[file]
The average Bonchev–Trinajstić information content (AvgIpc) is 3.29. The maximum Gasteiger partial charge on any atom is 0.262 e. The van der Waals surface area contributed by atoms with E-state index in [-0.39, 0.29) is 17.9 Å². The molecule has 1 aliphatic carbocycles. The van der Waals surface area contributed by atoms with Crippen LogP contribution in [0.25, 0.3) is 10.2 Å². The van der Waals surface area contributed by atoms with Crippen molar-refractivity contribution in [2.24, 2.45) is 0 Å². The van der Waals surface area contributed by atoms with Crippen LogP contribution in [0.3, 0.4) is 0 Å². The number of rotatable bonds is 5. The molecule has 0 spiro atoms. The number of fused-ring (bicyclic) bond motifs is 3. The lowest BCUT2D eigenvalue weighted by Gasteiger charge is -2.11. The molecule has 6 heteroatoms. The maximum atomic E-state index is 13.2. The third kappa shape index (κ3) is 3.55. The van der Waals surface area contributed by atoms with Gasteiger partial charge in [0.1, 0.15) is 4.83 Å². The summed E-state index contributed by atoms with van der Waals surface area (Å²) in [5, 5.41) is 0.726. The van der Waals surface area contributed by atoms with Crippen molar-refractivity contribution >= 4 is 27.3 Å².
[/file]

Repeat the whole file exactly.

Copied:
The average Bonchev–Trinajstić information content (AvgIpc) is 3.29. The maximum Gasteiger partial charge on any atom is 0.262 e. The van der Waals surface area contributed by atoms with E-state index in [-0.39, 0.29) is 17.9 Å². The molecule has 1 aliphatic carbocycles. The van der Waals surface area contributed by atoms with Crippen LogP contribution in [0.25, 0.3) is 10.2 Å². The van der Waals surface area contributed by atoms with Crippen molar-refractivity contribution in [2.24, 2.45) is 0 Å². The van der Waals surface area contributed by atoms with Crippen LogP contribution in [0.3, 0.4) is 0 Å². The number of rotatable bonds is 5. The molecule has 0 spiro atoms. The number of fused-ring (bicyclic) bond motifs is 3. The lowest BCUT2D eigenvalue weighted by Gasteiger charge is -2.11. The molecule has 6 heteroatoms. The maximum atomic E-state index is 13.2. The third kappa shape index (κ3) is 3.55. The van der Waals surface area contributed by atoms with Gasteiger partial charge in [0.1, 0.15) is 4.83 Å². The summed E-state index contributed by atoms with van der Waals surface area (Å²) in [5, 5.41) is 0.726. The van der Waals surface area contributed by atoms with Crippen molar-refractivity contribution >= 4 is 27.3 Å².